First, I would address the largest hurdle; funding.  Here at SCI, we have a school called Windy Meadows.  I do not know if it is registered with DPI and has an identity number or not.  I know that CESA #10 did, and it was not a school.  If Windy Meadows doesn't, would it be possible to get one?  If so, e-rate funding would become available to use for infrastructure (servers, lines, switches, wireless, etc.), and communications.  This would also encourage the DOC to seriously look at technology literacy for all inmates, as e-rate is tied to goals and objectives.  We have nearly 1,600 inmates, all below the poverty level.  Unfortunately, the percentage of those enrolled in Windy Meadows is a small fraction of our population.  Whether we can obtain federal funding or not, there are things that we can do that cost little to nothing to help with technology literacy.

As you may be aware, we are now able to purchase tablets running the Android operating system.  These tablets are quite expensive, $130 for a tablet that can be purchased online by a non-incarcerated individual for $30.  Be that as it may, we that have purchased tablets can utilize them to become more literate in many areas.  Unfortunately, the program offerings on our tablets are abysmal.  There is no word processor, no financial planner, no calendar, no time management, etc.  Nearly all of the basics of Android are missing.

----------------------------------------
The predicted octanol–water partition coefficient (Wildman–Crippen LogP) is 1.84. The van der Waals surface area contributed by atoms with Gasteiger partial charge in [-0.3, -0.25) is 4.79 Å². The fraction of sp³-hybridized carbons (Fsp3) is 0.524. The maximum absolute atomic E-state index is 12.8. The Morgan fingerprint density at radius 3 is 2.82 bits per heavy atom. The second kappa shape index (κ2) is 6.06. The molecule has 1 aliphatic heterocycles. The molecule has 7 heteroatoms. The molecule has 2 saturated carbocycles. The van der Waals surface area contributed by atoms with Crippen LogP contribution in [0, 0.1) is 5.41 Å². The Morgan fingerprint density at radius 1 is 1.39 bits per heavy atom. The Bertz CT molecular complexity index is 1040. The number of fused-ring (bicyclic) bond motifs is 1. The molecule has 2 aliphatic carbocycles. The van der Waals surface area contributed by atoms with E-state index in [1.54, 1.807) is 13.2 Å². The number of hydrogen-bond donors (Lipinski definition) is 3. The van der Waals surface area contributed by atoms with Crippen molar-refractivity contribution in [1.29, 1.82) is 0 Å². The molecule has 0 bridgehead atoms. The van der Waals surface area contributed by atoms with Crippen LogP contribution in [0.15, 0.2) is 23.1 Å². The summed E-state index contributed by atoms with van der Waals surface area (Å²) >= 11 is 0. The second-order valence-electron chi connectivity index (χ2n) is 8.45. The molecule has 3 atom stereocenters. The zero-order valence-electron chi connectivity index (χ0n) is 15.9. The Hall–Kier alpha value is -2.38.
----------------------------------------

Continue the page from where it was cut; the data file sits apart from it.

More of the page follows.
According to The Community, an inmate advocacy group, the DOC is currently working on a way to allow our tablets to access the online law library, which is currently only available in the physical library, on their computers.  This will be a wonderful addition to the functionality and convenience of our tablets.  Interestingly, this also opens up other avenues to explore as far as using our tablets for education.